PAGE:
Democracy & Political Participation

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Democracy & Political Participation by Mind Map: Democracy & Political Participation

1. direct democracy

1.1. problems with direct democracy:

1.1.1. -It isn't practical

1.1.2. -Citizens lack specialist knowledge

1.1.3. -people can become apathetic through too much voting

1.1.4. -The 'tyranny of the majority' eg Switzerland and Minarets ban

2. representative democracy

2.1. For:

2.1.1. -fewer people represent a large and complex country

2.1.1.1. -most people have little expert knowledge

2.1.2. -people less likely to become apathetic towards decision making

2.1.2.1. -longer periods between elections call for higher turnouts

2.2. Against:

2.2.1. -only allows people to make decisions indirectly - representatives cannot be removed for 5 years

2.2.1.1. -electoral system can be flawed

2.2.2. -representative may only be in it for themselves and not their constituency

2.2.2.1. -no guarantee the elected party will stick to it's manifesto promises

2.2.3. -our representatives are not reflective of UK society

3. liberal democracy

3.1. UK is liberal democracy in that it combines restrictions on government with popular control

3.2. Limited government

3.2.1. -has a constitution

3.2.1.1. -decentralisation

3.2.2. -protection of rights eg Bill of Rights USA or European Convention on Human Rights UK

3.2.2.1. -regular elections

3.2.3. -rule of law and an independent judicary

3.2.3.1. -universal franchise

3.2.4. -bicameralism

3.2.4.1. -political equality

3.2.5. -free and fair elections

3.2.5.1. -democratic rights

3.2.6. -pressure groups

3.2.6.1. -competitive elections

3.2.7. -respected result

4. political participation

4.1. ways in which people can get involved in politics:

4.1.1. -voting (in election or referenda)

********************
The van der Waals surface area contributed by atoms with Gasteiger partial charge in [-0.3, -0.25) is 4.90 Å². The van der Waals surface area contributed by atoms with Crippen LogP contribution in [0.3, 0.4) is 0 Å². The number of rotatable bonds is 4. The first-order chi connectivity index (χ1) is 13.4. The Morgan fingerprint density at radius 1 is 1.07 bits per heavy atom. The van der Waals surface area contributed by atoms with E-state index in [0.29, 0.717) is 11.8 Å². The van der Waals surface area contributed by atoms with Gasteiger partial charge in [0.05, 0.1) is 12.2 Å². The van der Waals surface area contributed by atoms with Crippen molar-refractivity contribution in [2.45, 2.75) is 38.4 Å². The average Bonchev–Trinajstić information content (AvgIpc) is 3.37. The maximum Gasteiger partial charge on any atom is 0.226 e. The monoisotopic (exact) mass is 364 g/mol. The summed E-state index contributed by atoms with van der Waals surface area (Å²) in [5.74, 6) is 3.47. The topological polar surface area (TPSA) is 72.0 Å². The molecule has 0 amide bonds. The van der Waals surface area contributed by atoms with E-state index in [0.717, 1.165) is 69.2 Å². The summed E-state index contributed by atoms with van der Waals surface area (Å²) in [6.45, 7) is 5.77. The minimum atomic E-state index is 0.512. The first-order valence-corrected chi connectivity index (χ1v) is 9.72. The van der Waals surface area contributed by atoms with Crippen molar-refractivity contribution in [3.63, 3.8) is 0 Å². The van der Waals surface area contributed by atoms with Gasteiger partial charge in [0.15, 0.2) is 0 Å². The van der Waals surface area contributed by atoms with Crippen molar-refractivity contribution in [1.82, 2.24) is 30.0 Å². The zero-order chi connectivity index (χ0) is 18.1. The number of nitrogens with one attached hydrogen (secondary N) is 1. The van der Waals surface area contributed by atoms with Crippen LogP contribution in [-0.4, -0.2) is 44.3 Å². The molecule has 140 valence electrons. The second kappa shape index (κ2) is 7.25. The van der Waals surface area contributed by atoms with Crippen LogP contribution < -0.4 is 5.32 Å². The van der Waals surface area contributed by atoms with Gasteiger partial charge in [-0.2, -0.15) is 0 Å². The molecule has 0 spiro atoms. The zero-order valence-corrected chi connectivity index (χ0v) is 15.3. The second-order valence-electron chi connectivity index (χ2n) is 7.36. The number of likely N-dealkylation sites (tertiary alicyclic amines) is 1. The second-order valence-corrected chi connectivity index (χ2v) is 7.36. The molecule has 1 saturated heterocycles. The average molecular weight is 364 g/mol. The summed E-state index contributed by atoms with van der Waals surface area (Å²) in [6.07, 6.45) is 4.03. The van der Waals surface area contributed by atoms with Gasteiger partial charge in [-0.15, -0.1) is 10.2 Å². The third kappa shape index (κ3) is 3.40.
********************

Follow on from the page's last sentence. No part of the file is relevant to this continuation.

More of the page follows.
4.1.2. -joining a political party

4.1.3. -joining a pressure group

4.1.4. -other 'political activity': contacting MP, signing petition

4.2. Is there a crisis of participation in the UK?

4.2.1. YES

4.2.1.1. -election turnout has fallen: 1950s: 84%, 2001: 59%

4.2.1.2. -referenda turnout is poor: AV vote: turnout 42%

4.2.1.3. -party membership is low: 1950s: 10% 2010: 1%

4.2.1.4. -general disengagement with politics: people become cynical eg due to 2009 MPs Expenses scandal

4.2.2. NO

4.2.2.1. -most people vote and turnout is rising: risen in 3 elections in a row (2005-2015)

4.2.2.2. -pressure group membership is growing: young people join to get things done quicker ie NUS has over 7 million members, more than all parties combined

4.2.2.3. -some political parties are growing: ie Labour membership over 600 000, SN membership over 100 000

4.2.2.4. -people get involved in different ways: eg petitions, blogging.

4.3. How the crisis of participation can be tackled

4.3.1. 1. Making voting easier: more postal votes, polling stations in supermarkets, elections at the weekends

4.3.2. 2. Compulsory voting: eg Australia

4.3.2.1. For:

4.3.2.1.1. -increased participation

4.3.2.1.2. -greater legitimacy: eg David Cameron was chosen by 25% of British population

4.3.2.1.3. -strong social justice: government would have to listen to those who don't normall vote

4.3.2.2. Against:

4.3.2.2.1. -abuse of freedom

4.3.2.2.2. -cosmetic democracy: reasons why people don't vote won't be solved

4.3.2.2.3. -worthless votes

4.3.3. 3. Reducing voting age to 16: eg Brazil. In 2014 Scottish referenda, 16 and 17 year olds could vote. 80% registered to.